Once your idea has begun to mature and is meeting success, demonstrating to financiers that your idea and vision is sound is only one part of the recipe to success. The other part is to demonstrate that you have the leadership capability to make your idea a reality. The people that you’ve met along the way that were exceptional mail room clerks, secretaries, waitresses or shipping agents are likely to become exceptional distribution managers, administrators, customer service or logistics personnel. Ideally, the group of people you assemble will have interests and ideas and goals in common and they will see the wisdom of cooperating with each other – because you’re allowing their dreams to come true just as readily as you do your own.
Occasionally, ambitions are dashed in unexpected ways. An individual can confidently see themselves as superior in intellect, ideology and methodology – as though they don’t need anyone else because they have all the smarts they need. Yet when they reach an important milestone such as becoming a columnist or a radio show host, to their own surprise, they fail to gain readers or listeners. Suddenly, all of the smarts in the world won’t help spread their message and meet their goals. Respect, kindness, listening to alternative points of views, and most importantly, refraining from insulting the actions of others months or years before would have seeded an eager audience willing to share their ideas with the world. With the magnitude of social media, managing your potential audience as a stakeholder in your success is more important than ever before.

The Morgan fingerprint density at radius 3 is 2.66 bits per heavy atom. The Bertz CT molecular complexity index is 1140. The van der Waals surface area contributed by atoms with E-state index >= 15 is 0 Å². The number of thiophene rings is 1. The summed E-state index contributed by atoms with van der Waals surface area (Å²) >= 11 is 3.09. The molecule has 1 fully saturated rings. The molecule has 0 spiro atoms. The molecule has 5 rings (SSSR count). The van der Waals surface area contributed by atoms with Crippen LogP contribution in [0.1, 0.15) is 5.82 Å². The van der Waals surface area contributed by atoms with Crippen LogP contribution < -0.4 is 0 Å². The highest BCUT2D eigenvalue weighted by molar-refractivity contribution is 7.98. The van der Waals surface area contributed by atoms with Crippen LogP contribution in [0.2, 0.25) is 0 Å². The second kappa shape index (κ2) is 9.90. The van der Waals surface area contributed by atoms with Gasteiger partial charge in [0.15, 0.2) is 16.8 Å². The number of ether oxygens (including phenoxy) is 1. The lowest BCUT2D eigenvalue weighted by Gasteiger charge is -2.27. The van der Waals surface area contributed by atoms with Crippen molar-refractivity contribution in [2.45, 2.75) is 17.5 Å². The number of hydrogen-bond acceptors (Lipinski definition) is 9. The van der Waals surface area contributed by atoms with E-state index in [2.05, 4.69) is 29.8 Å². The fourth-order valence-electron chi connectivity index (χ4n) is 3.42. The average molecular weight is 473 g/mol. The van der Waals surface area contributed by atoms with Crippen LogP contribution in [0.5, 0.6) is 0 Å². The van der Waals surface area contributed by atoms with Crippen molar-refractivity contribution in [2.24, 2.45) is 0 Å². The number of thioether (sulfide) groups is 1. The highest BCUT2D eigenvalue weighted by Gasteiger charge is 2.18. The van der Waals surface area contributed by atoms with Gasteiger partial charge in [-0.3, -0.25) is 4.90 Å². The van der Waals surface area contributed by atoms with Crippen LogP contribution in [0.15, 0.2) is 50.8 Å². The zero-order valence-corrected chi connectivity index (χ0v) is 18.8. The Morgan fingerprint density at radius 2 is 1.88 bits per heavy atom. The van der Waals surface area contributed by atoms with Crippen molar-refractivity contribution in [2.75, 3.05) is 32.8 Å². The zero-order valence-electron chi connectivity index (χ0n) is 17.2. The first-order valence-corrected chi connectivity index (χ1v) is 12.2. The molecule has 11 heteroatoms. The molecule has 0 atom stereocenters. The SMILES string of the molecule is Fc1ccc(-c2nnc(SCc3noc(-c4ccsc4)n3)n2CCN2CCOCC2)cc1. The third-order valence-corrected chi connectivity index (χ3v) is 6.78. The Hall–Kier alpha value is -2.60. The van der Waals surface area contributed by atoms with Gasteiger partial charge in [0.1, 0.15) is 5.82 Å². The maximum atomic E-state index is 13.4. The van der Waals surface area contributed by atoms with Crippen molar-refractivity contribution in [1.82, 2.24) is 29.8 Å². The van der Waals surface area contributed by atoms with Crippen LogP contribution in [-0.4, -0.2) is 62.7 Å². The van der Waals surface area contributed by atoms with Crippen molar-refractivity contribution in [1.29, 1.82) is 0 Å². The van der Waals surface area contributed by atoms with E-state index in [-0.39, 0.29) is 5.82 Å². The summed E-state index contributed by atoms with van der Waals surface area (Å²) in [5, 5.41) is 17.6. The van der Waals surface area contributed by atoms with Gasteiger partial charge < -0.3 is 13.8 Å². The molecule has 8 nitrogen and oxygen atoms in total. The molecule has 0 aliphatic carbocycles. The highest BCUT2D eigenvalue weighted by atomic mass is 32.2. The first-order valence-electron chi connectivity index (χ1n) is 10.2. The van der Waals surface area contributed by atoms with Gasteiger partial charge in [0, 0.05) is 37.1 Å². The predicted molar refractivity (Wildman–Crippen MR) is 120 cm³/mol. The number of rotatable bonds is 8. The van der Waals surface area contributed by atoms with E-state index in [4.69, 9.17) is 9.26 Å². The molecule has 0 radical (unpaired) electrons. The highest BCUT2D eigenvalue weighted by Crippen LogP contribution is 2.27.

Over time you suddenly realize you’ve carved out a special niche, and you’ve become the business person, artist, or performer you always hoped you would be. You start hearing from your subordinates and newcomers that your knowledge base is a treasure trove and should be shared with the next generation. While you look back over 35 or 40 years of hard labor, dreams and aspirations, each person you’ve given a smile or a hand up, celebrates your success with you.
The art of managing your stakeholders is as important as any intellectual property you conceive, because after all, if your ideas remain closeted, who will ever benefit from them, least of all you!